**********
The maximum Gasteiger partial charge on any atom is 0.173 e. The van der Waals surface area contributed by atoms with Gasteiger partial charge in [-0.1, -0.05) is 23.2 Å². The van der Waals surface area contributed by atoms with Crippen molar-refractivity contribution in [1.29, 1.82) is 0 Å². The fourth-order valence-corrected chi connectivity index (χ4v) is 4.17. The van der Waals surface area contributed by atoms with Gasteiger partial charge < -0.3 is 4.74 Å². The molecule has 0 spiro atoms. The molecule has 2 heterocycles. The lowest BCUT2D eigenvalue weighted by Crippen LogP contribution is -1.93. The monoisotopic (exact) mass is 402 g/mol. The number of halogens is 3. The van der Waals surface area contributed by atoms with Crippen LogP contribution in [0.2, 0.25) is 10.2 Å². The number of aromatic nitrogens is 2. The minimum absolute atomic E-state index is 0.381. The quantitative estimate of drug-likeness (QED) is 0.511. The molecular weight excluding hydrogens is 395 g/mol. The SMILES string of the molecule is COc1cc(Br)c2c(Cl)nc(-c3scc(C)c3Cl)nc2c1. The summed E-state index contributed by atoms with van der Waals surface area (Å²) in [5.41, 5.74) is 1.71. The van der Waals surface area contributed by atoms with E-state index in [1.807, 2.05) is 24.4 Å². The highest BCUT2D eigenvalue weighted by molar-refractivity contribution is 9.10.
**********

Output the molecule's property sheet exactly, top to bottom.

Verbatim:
The maximum Gasteiger partial charge on any atom is 0.173 e. The van der Waals surface area contributed by atoms with Gasteiger partial charge in [-0.1, -0.05) is 23.2 Å². The van der Waals surface area contributed by atoms with Crippen molar-refractivity contribution in [1.29, 1.82) is 0 Å². The fourth-order valence-corrected chi connectivity index (χ4v) is 4.17. The van der Waals surface area contributed by atoms with Gasteiger partial charge < -0.3 is 4.74 Å². The molecule has 0 spiro atoms. The molecule has 2 heterocycles. The lowest BCUT2D eigenvalue weighted by Crippen LogP contribution is -1.93. The monoisotopic (exact) mass is 402 g/mol. The number of halogens is 3. The van der Waals surface area contributed by atoms with Crippen LogP contribution in [0.2, 0.25) is 10.2 Å². The number of aromatic nitrogens is 2. The minimum absolute atomic E-state index is 0.381. The quantitative estimate of drug-likeness (QED) is 0.511. The molecular weight excluding hydrogens is 395 g/mol. The SMILES string of the molecule is COc1cc(Br)c2c(Cl)nc(-c3scc(C)c3Cl)nc2c1. The summed E-state index contributed by atoms with van der Waals surface area (Å²) in [5.41, 5.74) is 1.71. The van der Waals surface area contributed by atoms with E-state index in [1.807, 2.05) is 24.4 Å². The highest BCUT2D eigenvalue weighted by molar-refractivity contribution is 9.10.